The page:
Monday, November 14, 2011

Oshmina, Ellis Island Remembers You

Oshmina, Ellis Island remembers you.
Remembers my grandpa.
Remembers his brothers.
Remembers my mother's cousin
who went from town to town
asking for a Jew so he could sell his wares.

Oshmina, Ellis Island remembers you
Remembers their names.
Remembers their countries of origin.
Remembers a mass grave at the edge of town
Remembers my great aunt.
Who remains there.

Oshmina, Ellis Island remembers you.
Remembers a teenaged girl who hid from hungry soldiers.
Remembers her guilt of leaving behind her starving father.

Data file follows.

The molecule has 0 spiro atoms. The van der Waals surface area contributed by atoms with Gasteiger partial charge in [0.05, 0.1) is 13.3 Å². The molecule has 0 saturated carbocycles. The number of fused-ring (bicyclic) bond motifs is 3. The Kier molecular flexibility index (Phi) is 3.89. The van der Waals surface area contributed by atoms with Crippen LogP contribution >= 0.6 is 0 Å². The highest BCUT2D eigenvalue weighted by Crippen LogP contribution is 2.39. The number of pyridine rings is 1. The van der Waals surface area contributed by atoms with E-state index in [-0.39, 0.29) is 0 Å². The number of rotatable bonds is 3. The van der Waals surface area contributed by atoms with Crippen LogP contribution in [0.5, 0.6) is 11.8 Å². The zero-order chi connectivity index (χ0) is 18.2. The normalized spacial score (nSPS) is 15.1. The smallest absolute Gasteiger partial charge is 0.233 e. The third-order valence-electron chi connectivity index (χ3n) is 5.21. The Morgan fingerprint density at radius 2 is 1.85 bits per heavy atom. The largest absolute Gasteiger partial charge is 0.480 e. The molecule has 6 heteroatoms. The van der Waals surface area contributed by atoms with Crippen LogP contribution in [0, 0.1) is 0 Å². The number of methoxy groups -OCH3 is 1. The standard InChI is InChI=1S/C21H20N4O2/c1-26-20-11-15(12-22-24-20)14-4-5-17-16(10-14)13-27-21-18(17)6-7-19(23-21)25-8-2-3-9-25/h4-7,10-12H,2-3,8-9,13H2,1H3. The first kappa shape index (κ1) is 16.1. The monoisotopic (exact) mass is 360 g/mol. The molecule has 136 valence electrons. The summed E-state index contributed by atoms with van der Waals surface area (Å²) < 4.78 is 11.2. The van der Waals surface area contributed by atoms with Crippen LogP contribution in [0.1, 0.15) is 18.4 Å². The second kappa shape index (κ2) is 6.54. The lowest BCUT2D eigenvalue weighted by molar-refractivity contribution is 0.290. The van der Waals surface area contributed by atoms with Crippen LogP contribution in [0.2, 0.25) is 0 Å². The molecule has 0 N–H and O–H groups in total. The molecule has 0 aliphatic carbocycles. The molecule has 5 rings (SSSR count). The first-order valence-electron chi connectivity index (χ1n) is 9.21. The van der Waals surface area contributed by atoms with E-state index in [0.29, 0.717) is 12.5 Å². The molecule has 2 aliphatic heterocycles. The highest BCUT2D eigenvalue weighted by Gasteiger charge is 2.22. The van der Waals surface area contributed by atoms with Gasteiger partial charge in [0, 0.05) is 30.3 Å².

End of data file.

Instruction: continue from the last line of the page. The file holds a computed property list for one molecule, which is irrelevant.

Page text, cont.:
Remembers her mother who died much too young,
After bearing eight children. Perhaps more.
Who worked herself to death in the factory.

Oshmina, Ellis Island remembers you.
Those who remained, their names buried but not forgotten.
Those who left traded in old names for new names.
Names and ages a jumble on passenger lists.
A confusion of huddled masses.
Breathing free with new identities.
Breathing free with new lives.
Breathing free with new homes.
Never entirely forgetting old countries.
Never forgetting mother tongues.

Oshmina. Ellis Island remembers you.
Fragments of lullabies sung by their mothers.
Sung to their daughters. Sung to their granddaughters.
"The road is long," Yes, the road is long.
The journey has become a patchwork quilt.
Stories half told. Half forgotten.
Details altered. Sifted through fine sands of time
unearthing bright gems of wistful remembrance.

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